In the 1980 and 1981 seasons, the Kings went 40-42 but made the playoffs anyway. In 1981, they even managed to make a run to the Western Conference Finals before they were finally exposed and subdued by the Houston Rockets. Then Cleveland Cavaliers owner Ted Stepien lured away a couple of their good players with big contracts, the roof of their home arena collapsed in a severe storm (actual roof here, not a metaphorical roof), and the team re-hired Joe Axelson as their general manager. Maybe that last one doesn't sound quite so bad, but Axelson is the idiot who traded Robertson, Archibald, and Lucas and used the third pick in the ABA dispersal draft on Ron Boone. In the final Kings game ever in Kansas City, fans wore Joe Axelson masks. Axelson has the unique distinction of being the only general manager in the history of professional sports to ever fail with the same team in four different cities. He was first brought in while the team was in Cincinnati, and went through Kansas City, Omaha, and the earliest years of Sacramento before his rehiring of Phil Johnson resulted in his losing his job for good. Anyway, in 1985 the Kings completed their westward journey and moved into Sacramento.
The Kings went to the playoffs in 1986, but lost the first round to Houston. Subsequent years weren't nearly that successful. Some of the bad basketball was a result of misfortunes - promising point guard Bobby Hurley was hurt in a car crash, and Ricky Berry (NOT Rick Barry) tragically committed suicide in 1989. Some of it was bad management. Whatever the reason, the results in the standings were always the same, and the Kings weren't back in the playoffs until the 1996 season. In one year in the early 90's, the Kings won 60 percent of their home matchups but went 1-40 on the road. They also picked up Mitch Richmond, a six-time All-Star with the Kings during his Sacramento tenure. Unfortunately, his tenure only took the Kings to the playoffs that lone time, and they were knocked out of the first round by the Seattle Supersonics (http://www.lunch.com/reviews/sports_team/Use...-The_Thunder_Rolls.html). Soon after that hiccup, Richmond and Otis Thorpe were traded for Chris Webber.
In 1998, the Kings pulled Jason Williams from the NBA draft and signed Vlade Divac. Those three moved, as well as the 1996 arrival of Peja Stojakovic, turned the Kings into contenders. Led by new coach Rick Adelman, the Kings adopted a new style of offense based in quick style and strong ball movement. Although they were bad on defense and Webber would ultimately become known as a career choker, people started noticing the Kings. The Kings began making regular appearances in the playoffs, but their youth proved a weakness against the Lakers and the Utah Jazz. Doug Christie was acquired in a trade with the Toronto Raptors (http://www.lunch.com/reviews/sports_team/Use...These_Raptors_Bite.html) in 2001, and in 2001, they became known as The Greatest Show on Court. That year, they also beat the Phoenix Suns in the first round of the playoffs, thus winning their first playoff series in 20 years. When Williams was traded the next season to the Vancouver Grizzlies (http://www.lunch.com/reviews/sports_team/Use...o_Roar_to_Speak_of.html) Mike Bibby, it resulted in the Kings having their best teams to date. In the 2002 season, the Kings led the league with 61 wins and played against the Lakers in the Western Conference Finals. They lost the series in seven games, but it's now very frequently suggested that some of the referees involved might have been in the pockets of gamblers. The suspicions, while not confirmed, have a very strong grounding.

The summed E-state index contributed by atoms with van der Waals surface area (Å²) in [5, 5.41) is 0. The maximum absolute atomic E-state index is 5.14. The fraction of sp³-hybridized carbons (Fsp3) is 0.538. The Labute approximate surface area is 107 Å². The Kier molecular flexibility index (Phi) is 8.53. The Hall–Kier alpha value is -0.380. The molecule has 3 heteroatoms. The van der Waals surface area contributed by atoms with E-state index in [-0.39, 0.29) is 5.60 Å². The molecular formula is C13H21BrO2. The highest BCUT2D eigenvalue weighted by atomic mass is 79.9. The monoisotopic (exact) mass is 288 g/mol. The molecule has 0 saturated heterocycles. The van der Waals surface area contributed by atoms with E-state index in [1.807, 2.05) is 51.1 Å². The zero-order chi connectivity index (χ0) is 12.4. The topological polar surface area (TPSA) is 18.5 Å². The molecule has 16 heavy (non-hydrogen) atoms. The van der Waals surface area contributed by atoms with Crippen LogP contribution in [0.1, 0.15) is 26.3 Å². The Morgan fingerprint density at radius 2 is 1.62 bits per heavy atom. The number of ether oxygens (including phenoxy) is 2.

The Kings were chic picks until about 2005. Thanks to a series of good trades which happened to result in bad chemistry and a bunch of legal troubles, Sacramento's window closed. Frequent change and turnover have resulted in frequent struggle, and now it's looking like the Kings won't even be the Sacramento Kings for much longer. In 2011, plans to move the team to Anaheim were so well under way that the term "Anaheim Royals" was trademarked. The next year, the city approved an outline of a deal which would keep them in Sacramento, which the owners then backed out of a month later. The future of the Sacramento Kings is uncertain.
It's hard to believe anybody really takes the Kings seriously. They have no real fixed rivalries; the closest would probably be the Golden State Warriors down in Oakland. They haven't had ample time to really develop an identity. Their only real signature game or series was marred by the worst officiating in history. They only won one title, and since that title - when they were the Rochester Royals in 1951 - they haven't even won a single Conference Championship. Their name is generic, bland, and forgettable.
The Kings have fielded some very identifiable players. Chris Webber's best years were given in Sacramento. Oscar Robertson is one of the greats. But what does it say about the team that one of their retired numbers is number 21, for Vlade Divac? NBA fans probably recognize that name, but not for his play. Divac did have a solid career which included an All-Star invitation, an All-Rookie First Team appearance, and a point total of 13,398 in a standout FIBA career. His biggest claim to fame in NBA circles, however, is being the guy the Charlotte Hornets (http://www.lunch.com/reviews/sports_team/Use...hese_Hornets_Sting.html) acquired in exchange for Kobe Bryant.
The Kings have been moved from place to place even more often than the Brooklyn Nets (http://www.lunch.com/reviews/d/UserReview-Br...leep_Till_Brooklyn.html), and the Nets' moved have always been within the same metropolitan area. It's a good thing the Kings have managed to live into the internet age, because without aid from the web, no one would be able to really follow them. They've averaged maybe 25 years per home on a slow journey westward. The Atlanta Hawks have had a lot of different home cities too, but they also found their home way back in the 60's. The Kings apparently haven't.
If there's one advantage to adopting a nomadic team, it's that no one can accuse you of geographical treachery if you live in one of the Kings' various hometowns and choose not to root for the Kings. Despite some memorable stories and great moments, this old-time franchise needs to find a place to settle before I can recommend them.
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Nicholas Croston (BaronSamedi3)
Hi! I'm here in part to plug my writing and let everyone know that I'm trying to take my work commercial. Now, what about me? Well, obviously I like to write. I'm … more